Prince William Forest Park, Prince William Co., Virginia (April 2011)
We had an enjoyable overnight stay in Prince William Forest Park, tent camping with the Cub Scouts at the Turkey Run Ridge Group Campground. They were working on their Hiking Belt Loop and the den decided upon the Quantico Cascades Trail as their main afternoon activity. It's a fairly leisurely trail without much difficulty, and that was the primary reason for selecting it over the various other choices in the park. It's a nice short trail, not too strenuous for young kids, with beautiful scenery and the promise of cascades at the end to keep them motivated. We hiked up the gently rolling Mary Bird Branch Trail for the first half-mile or so to the Quantico Cascades trailhead. Another option would have been to use Parking Area E on the Scenic Road but that was hardly necessary given our starting location. We proceeded through the thick woods for another half-mile before the path dropped quickly into a small gorge. The rushing waters of the cascades could be heard in the distance as we descended to the valley floor.
We hiked with wonderful expectations based on the interpretive sign at the trailhead: "Follow the yellow blazes as this 0.7-mile trail joins Lake One Road for a short distance. The trail then heads off to the right and winds through pines and oaks along a ridge before descending to a series of cascades tumbling over rocks in Quantico Creek. Return the same way or circle back to the trail via North Valley Trail."
A sign along the trail explained that we were transitioning from the Piedmont region, literally the last remaining foothills of the Appalachian Mountains, to the lower, flatter coastal plain. This is a common phenomenon in these parts. This geographic reality created a reason for locating nearby cities such as Richmond and Washington; it's the point where commercial ships could navigate no further thanks to the treacherous stone ledges and turbulent whitewater. Here the rivers and creeks drop from the weathered remains of an ancient mountain range to a lesser-elevated and flatter Atlantic Coastal Plain leading to the sea. The Quantico Cascades trailhead starts at about 300 feet above sea level. A few miles later when Quantico Creek joins the Potomac River, the elevation is literally just a few inches above sea level.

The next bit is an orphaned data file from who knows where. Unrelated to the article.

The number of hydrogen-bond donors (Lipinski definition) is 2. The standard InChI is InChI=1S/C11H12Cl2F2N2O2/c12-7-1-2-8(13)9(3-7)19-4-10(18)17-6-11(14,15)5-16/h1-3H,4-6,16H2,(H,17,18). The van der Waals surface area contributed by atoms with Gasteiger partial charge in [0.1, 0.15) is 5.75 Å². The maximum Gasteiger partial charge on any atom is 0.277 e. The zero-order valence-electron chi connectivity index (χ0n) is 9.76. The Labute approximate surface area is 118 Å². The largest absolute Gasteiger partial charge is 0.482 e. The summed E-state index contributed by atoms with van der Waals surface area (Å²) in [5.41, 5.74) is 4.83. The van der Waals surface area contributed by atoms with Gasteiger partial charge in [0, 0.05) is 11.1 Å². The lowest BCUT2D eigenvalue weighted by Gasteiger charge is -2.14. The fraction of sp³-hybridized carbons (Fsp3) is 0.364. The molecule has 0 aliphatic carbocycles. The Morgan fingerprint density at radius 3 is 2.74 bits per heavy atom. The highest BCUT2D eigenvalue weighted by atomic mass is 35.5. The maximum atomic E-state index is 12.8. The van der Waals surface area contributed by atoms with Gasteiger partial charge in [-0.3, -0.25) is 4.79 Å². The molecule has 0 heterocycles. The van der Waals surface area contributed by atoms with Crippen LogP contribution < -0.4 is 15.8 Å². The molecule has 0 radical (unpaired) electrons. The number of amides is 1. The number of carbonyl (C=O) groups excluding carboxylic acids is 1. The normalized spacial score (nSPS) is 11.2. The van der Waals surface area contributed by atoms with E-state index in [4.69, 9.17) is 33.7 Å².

With great fanfare we finally reached Quantico Creek, hiked upriver briefly with the sound of rushing water growing louder and... well, the rather diminutive cascades came into view. I looked around to see if I could find the "real" cascades. Nope, these were them. Cascades is probably too kind a word to describe these puny ledges, but that's what they've been dubbed. I would have been disappointed had the cascades been the sole reason for the hike. Fortunately that hadn't been the purpose at all. It was a lovely day, a beautiful hike, and a chance to spend some quality time with the kids. I'd still recommend the trail as a leisurely get-away in spite of its misleading name.
Readers who have an interest in waterfalls might also want to check my Waterfall Index page.